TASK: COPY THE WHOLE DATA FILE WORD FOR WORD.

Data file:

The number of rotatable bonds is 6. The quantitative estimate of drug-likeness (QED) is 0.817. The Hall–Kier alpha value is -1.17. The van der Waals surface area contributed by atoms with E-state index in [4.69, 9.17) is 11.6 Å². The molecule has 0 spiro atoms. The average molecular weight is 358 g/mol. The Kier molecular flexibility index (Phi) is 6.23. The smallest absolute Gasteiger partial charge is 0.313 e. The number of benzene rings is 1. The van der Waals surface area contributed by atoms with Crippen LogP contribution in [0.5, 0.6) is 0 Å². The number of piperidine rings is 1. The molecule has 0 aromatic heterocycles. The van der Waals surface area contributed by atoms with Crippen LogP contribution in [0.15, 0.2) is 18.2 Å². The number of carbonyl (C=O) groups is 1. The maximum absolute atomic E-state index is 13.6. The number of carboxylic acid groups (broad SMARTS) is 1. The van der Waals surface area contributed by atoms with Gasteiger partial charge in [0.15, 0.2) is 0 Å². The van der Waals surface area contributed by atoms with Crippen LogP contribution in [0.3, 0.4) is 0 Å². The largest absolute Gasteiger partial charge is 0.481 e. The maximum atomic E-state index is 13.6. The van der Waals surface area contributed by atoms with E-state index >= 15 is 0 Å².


The number of rotatable bonds is 6. The quantitative estimate of drug-likeness (QED) is 0.817. The Hall–Kier alpha value is -1.17. The van der Waals surface area contributed by atoms with E-state index in [4.69, 9.17) is 11.6 Å². The molecule has 0 spiro atoms. The average molecular weight is 358 g/mol. The Kier molecular flexibility index (Phi) is 6.23. The smallest absolute Gasteiger partial charge is 0.313 e. The number of benzene rings is 1. The van der Waals surface area contributed by atoms with Crippen LogP contribution in [0.5, 0.6) is 0 Å². The number of piperidine rings is 1. The molecule has 0 aromatic heterocycles. The van der Waals surface area contributed by atoms with Crippen LogP contribution in [0.15, 0.2) is 18.2 Å². The number of carbonyl (C=O) groups is 1. The maximum absolute atomic E-state index is 13.6. The number of carboxylic acid groups (broad SMARTS) is 1. The van der Waals surface area contributed by atoms with Gasteiger partial charge in [0.15, 0.2) is 0 Å². The van der Waals surface area contributed by atoms with Crippen LogP contribution in [0.3, 0.4) is 0 Å². The largest absolute Gasteiger partial charge is 0.481 e. The maximum atomic E-state index is 13.6. The van der Waals surface area contributed by atoms with E-state index >= 15 is 0 Å².